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Astronomical Institute

Academy of Sciences of the Czech Republic

X-Ray Flare Emission

Head Student Assistant
 X-ray emission of hot solar  plasma (mostly observed in solar
 flares)  is an  important source  of information  on physical
 processes which  we would like to  understand in more detail.
 Non-thermal X-ray emission may  help to discover acceleration
 mechanisms causing  beams of particles  to be accelerated  to
 very  high  energies  in  solar  flares.  Unfortunately,  the
 short-wavelength  band  of  the  electromagnetic  spectrum is
 absorbed by  the Earth's atmosphere and  can be observed from
 spacecraft only.  The group activities  are therefore focused
 on scientific analysis of top-quality satellite data obtained
 in broad international cooperation  as well as on development
 of its own instruments for space projects.
 F.Farnik  closely collaborates  with the  'Yohkoh group', the
 scientific   investigators  operating   the  Japanese  Yohkoh
 satellite, (he has spent nearly half  a year so far in Japan)
 and   studies   the   physical   relation  between  pre-flare
 brightenings and  following flares as  well as large  coronal
 structures observed  in X-rays (together  with Zdenek Svestka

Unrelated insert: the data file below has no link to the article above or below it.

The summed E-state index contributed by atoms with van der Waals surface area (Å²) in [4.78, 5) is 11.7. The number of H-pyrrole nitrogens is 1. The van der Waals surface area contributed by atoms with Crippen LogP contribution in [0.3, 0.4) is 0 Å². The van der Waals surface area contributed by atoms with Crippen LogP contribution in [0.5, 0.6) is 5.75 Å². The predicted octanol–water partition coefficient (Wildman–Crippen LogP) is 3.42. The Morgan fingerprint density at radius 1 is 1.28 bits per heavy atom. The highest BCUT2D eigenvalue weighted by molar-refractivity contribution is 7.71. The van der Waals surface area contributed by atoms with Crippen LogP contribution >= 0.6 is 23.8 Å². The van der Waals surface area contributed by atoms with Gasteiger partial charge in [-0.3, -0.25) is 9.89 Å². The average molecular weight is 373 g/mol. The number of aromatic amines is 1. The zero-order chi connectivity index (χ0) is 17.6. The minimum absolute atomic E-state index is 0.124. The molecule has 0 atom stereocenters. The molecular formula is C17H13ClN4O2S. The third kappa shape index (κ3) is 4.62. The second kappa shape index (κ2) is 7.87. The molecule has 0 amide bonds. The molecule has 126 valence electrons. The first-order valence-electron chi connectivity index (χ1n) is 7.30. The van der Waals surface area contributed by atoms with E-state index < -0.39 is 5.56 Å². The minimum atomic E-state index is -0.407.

from the Netherlands). He  is also the principal investigator
 of two instruments (hard X-ray spectrometers) which are under
 development for the European CESAR project (the project which
 is led by  the Italian Space Agency, to  be launched in 2000)
 and  for a  DoD (USA)  satellite (to  be launched  in 1999 as
 a flare forecaster, in cooperation with the Space Environment
 Laboratory in Boulder).
 M.Varady tries  to model physical processes  in flaring loops
 mathematically and  to compare his  results with observations
 from the Yohkoh satellite.
 J.Kreckova  supports the  group by  necessary programming and
 computers managing.  She is also helpful  to other groups and
 departments solving network and system problems.

 Recent results:

 So far we have failed to launch our own instrument into orbit
 (both projects we are participating in have been delayed) and
 therefore we depend on data  from other projects. Analysis of
 Yohkoh data in broad  international collaboration has enabled
 us to publish classification and description of large coronal
 structures observed  in soft X-rays. Two  papers were already
 published  and  another  two  are  under  final  preparation.
 Studies  of  pre-flare  brightenings   led  to  an  important
 conclusion    that    these    brightenings    originate   at
 approximatelly  the same  altitude as  the following  flares;
 also this topic is still under more thorough study.